1996 – A programme of Holding Therapy, later to become one of the largest and most systematic in the world, is founded in the North of England by a foster carer and her social worker
2002 – A local university is paid £31,000 to conduct a study of the Holding Therapy within the programme
2006 – The British Association of Adoption and Fostering condemns Attachment/Holding therapy and effectively call for it to be banned in Position Statement 4 (see links)
2006 – An American Professional Society on the Abuse of Children (APSAC) report condemns Holding Therapy
2006 – The company that manages the programme is bought by a much larger (foreign) parent company. The Holding Therapy itself remains restricted to the 11 attachment homes within the original programme
8.6.09 – Findings from the university study of Holding Therapy within the programme are finally published in the British Journal of Social Work
7.9.10 – Lancashire Police begin an inquiry into allegations by a professional from an independent agency that the therapy in the programme constitutes abuse, that no meaningful consent is obtained and that the children’s human rights are being breached
5.4.11 – A young man writes his first-hand account of the Holding Therapy he experienced within this programme on a weekly basis between the ages of 11 – 13. The placement was funded by his Local Authority at a cost of £19,857.50 per quarter.
19.4.11 – The young man is granted full legal aid in order to pursue a personal injury claim against the programme. Foot Anstey, a firm of solicitors with expertise in class action lawsuits, begins investigating the claim. A specialist barrister, Robin Tolson QC, is consulted.
1.5.11 – Professor Jean Mercer publishes her rejoinder to the British Journal of Social Work article, heavily criticising its methods and raising significant concerns about the practice of Holding Therapy.
27.8.11 (5.47pm)– Ben Goldacre of the Guardian becomes the first mainstream journalist to raise concern and awareness of Holding Therapy in the UK through his Twitter account. He provides a link to Invisible England.
12.9.11 – Professor Edzard Ernst is interviewed by Invisible England – he describes the Holding Therapy used in the programme as unproven, expensive (public money is used), dangerous and frightening. He states that he feels the only way forward is to inform the public.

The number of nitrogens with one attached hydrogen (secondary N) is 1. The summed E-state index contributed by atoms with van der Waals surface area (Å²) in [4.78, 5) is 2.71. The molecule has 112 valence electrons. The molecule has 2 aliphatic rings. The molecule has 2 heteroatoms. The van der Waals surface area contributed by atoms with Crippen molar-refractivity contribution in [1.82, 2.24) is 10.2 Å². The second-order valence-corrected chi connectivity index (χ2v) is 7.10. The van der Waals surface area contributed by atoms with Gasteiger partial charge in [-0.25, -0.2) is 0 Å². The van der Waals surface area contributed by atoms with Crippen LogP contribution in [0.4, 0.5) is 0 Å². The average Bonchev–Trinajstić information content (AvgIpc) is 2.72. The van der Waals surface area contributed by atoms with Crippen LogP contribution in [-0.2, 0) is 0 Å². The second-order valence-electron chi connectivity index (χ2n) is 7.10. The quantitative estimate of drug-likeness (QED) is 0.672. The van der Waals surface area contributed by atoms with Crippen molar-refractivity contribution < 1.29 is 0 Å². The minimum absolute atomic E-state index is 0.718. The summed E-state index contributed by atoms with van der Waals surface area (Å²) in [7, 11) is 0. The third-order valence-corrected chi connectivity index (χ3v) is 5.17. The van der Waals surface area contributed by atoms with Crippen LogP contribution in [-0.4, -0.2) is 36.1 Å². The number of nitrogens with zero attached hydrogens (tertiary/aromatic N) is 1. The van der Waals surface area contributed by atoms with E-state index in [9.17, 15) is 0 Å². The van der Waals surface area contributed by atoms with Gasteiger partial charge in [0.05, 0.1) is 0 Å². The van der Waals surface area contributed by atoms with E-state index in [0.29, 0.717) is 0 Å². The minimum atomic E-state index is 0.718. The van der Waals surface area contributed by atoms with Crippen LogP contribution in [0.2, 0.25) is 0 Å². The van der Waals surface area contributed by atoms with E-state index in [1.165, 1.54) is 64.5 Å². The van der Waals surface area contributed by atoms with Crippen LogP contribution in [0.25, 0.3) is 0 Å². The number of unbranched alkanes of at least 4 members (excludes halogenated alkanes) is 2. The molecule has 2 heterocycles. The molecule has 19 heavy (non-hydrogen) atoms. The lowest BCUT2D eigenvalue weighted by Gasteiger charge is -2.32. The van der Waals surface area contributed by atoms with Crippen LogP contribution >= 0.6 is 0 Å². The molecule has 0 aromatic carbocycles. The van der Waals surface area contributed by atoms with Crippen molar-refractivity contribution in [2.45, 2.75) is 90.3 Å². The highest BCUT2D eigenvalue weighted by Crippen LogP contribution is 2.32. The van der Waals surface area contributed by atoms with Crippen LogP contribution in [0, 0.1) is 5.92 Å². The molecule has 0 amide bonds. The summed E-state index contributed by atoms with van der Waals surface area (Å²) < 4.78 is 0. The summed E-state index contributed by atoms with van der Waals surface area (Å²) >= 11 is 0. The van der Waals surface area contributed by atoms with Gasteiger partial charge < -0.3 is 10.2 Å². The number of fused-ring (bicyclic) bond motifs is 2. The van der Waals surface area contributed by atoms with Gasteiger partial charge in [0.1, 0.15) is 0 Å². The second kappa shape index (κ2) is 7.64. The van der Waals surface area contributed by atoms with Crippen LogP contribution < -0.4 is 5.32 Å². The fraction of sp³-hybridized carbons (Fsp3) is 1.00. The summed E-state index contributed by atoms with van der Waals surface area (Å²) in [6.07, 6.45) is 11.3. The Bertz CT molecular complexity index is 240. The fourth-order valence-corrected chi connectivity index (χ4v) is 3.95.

14.11.11 – Lancashire Police interview the survivor of Holding Therapy and begin a criminal investigation into the programme. It is understood that 40 children (almost all Looked After by Local Authorities) continue to be subjected to this treatment on a weekly basis for no less than 2 years.
7.6.12 – The young man’s Local Authority respond to a precisely worded, time-specific Freedom of Information request regarding their funding of children and young people within the programme. Despite paying £19,857.50 per quarter for their Looked After Child’s treatment when he was between the ages of 11-13 they state that –
“Our systems do not record in the level of detail needed to answer the request but from liaising with managers within the Children & Young People Directorate, to the best of their knowledge we have not funded the therapy you refer to”.
19.7.12 – Lancashire Police meet with the Crown Prosecution Service. They conclude that there is insufficient evidence to proceed with a criminal prosecution. They state that a key factor in this decision was that the young man’s Local Authority “knew and understood the nature of the therapy” and therefore, it is implied, gave meaningful consent to the treatment being used. The response to the FOI request described above indicates the Local Authority may disagree with this conclusion.